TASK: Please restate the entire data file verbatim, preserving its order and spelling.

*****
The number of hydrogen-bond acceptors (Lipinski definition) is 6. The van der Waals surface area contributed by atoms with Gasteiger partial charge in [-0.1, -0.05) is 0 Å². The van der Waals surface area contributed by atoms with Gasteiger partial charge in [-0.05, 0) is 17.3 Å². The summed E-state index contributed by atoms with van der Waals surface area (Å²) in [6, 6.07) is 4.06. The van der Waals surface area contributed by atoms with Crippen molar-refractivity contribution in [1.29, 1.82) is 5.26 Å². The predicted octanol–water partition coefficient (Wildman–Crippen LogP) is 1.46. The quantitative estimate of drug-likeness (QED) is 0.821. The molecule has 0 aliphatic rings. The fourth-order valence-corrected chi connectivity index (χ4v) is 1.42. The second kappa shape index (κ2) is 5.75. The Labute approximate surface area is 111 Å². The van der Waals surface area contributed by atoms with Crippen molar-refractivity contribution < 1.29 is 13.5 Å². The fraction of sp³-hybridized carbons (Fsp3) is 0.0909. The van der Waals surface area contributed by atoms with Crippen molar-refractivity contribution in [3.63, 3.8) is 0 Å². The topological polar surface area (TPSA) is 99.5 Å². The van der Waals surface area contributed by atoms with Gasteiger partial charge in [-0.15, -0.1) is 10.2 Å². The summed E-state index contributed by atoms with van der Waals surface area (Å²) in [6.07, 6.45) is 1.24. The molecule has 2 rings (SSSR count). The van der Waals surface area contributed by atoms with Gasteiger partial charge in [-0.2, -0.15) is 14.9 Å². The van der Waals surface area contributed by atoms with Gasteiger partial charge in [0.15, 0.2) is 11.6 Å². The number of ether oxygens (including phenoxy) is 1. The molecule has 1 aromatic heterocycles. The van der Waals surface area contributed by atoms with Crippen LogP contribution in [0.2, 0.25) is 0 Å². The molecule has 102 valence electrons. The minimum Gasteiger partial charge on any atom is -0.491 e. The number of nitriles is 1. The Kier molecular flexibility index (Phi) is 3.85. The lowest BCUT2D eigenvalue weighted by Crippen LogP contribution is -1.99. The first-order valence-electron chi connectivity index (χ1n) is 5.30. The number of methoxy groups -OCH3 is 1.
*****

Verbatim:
The number of hydrogen-bond acceptors (Lipinski definition) is 6. The van der Waals surface area contributed by atoms with Gasteiger partial charge in [-0.1, -0.05) is 0 Å². The van der Waals surface area contributed by atoms with Gasteiger partial charge in [-0.05, 0) is 17.3 Å². The summed E-state index contributed by atoms with van der Waals surface area (Å²) in [6, 6.07) is 4.06. The van der Waals surface area contributed by atoms with Crippen molar-refractivity contribution in [1.29, 1.82) is 5.26 Å². The predicted octanol–water partition coefficient (Wildman–Crippen LogP) is 1.46. The quantitative estimate of drug-likeness (QED) is 0.821. The molecule has 0 aliphatic rings. The fourth-order valence-corrected chi connectivity index (χ4v) is 1.42. The second kappa shape index (κ2) is 5.75. The Labute approximate surface area is 111 Å². The van der Waals surface area contributed by atoms with Crippen molar-refractivity contribution < 1.29 is 13.5 Å². The fraction of sp³-hybridized carbons (Fsp3) is 0.0909. The van der Waals surface area contributed by atoms with Crippen molar-refractivity contribution in [3.63, 3.8) is 0 Å². The topological polar surface area (TPSA) is 99.5 Å². The van der Waals surface area contributed by atoms with Gasteiger partial charge in [-0.15, -0.1) is 10.2 Å². The summed E-state index contributed by atoms with van der Waals surface area (Å²) in [6.07, 6.45) is 1.24. The molecule has 2 rings (SSSR count). The van der Waals surface area contributed by atoms with Gasteiger partial charge in [-0.2, -0.15) is 14.9 Å². The van der Waals surface area contributed by atoms with Gasteiger partial charge in [0.15, 0.2) is 11.6 Å². The number of ether oxygens (including phenoxy) is 1. The molecule has 1 aromatic heterocycles. The van der Waals surface area contributed by atoms with Crippen LogP contribution in [0.2, 0.25) is 0 Å². The molecule has 102 valence electrons. The minimum Gasteiger partial charge on any atom is -0.491 e. The number of nitriles is 1. The Kier molecular flexibility index (Phi) is 3.85. The lowest BCUT2D eigenvalue weighted by Crippen LogP contribution is -1.99. The first-order valence-electron chi connectivity index (χ1n) is 5.30. The number of methoxy groups -OCH3 is 1.